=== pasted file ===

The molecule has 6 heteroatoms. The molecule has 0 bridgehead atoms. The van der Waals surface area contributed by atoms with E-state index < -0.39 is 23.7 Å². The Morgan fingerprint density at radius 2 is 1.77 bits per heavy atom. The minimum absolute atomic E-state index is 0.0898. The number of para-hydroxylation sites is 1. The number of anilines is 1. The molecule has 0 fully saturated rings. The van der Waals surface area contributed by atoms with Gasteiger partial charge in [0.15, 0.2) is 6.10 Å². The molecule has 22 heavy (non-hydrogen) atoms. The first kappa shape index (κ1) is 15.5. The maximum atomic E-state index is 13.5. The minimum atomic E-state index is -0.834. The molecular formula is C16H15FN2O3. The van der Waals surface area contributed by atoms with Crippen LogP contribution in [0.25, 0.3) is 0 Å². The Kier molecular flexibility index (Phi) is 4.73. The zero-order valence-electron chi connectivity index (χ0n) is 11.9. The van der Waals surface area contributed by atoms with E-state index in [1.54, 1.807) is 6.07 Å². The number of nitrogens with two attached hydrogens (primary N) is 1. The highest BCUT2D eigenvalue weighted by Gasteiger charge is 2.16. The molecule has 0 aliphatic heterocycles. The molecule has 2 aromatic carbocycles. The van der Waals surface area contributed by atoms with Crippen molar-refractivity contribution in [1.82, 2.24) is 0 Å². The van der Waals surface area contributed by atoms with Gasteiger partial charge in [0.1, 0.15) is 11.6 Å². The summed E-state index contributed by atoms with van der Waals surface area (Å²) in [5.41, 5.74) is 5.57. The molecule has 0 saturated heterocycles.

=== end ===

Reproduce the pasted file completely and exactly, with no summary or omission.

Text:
The molecule has 6 heteroatoms. The molecule has 0 bridgehead atoms. The van der Waals surface area contributed by atoms with E-state index < -0.39 is 23.7 Å². The Morgan fingerprint density at radius 2 is 1.77 bits per heavy atom. The minimum absolute atomic E-state index is 0.0898. The number of para-hydroxylation sites is 1. The number of anilines is 1. The molecule has 0 fully saturated rings. The van der Waals surface area contributed by atoms with Gasteiger partial charge in [0.15, 0.2) is 6.10 Å². The molecule has 22 heavy (non-hydrogen) atoms. The first kappa shape index (κ1) is 15.5. The maximum atomic E-state index is 13.5. The minimum atomic E-state index is -0.834. The molecular formula is C16H15FN2O3. The van der Waals surface area contributed by atoms with Crippen LogP contribution in [0.25, 0.3) is 0 Å². The Kier molecular flexibility index (Phi) is 4.73. The zero-order valence-electron chi connectivity index (χ0n) is 11.9. The van der Waals surface area contributed by atoms with E-state index in [1.54, 1.807) is 6.07 Å². The number of nitrogens with two attached hydrogens (primary N) is 1. The highest BCUT2D eigenvalue weighted by Gasteiger charge is 2.16. The molecule has 0 aliphatic heterocycles. The molecule has 2 aromatic carbocycles. The van der Waals surface area contributed by atoms with Crippen molar-refractivity contribution in [1.82, 2.24) is 0 Å². The van der Waals surface area contributed by atoms with Gasteiger partial charge in [0.1, 0.15) is 11.6 Å². The summed E-state index contributed by atoms with van der Waals surface area (Å²) in [5.41, 5.74) is 5.57. The molecule has 0 saturated heterocycles.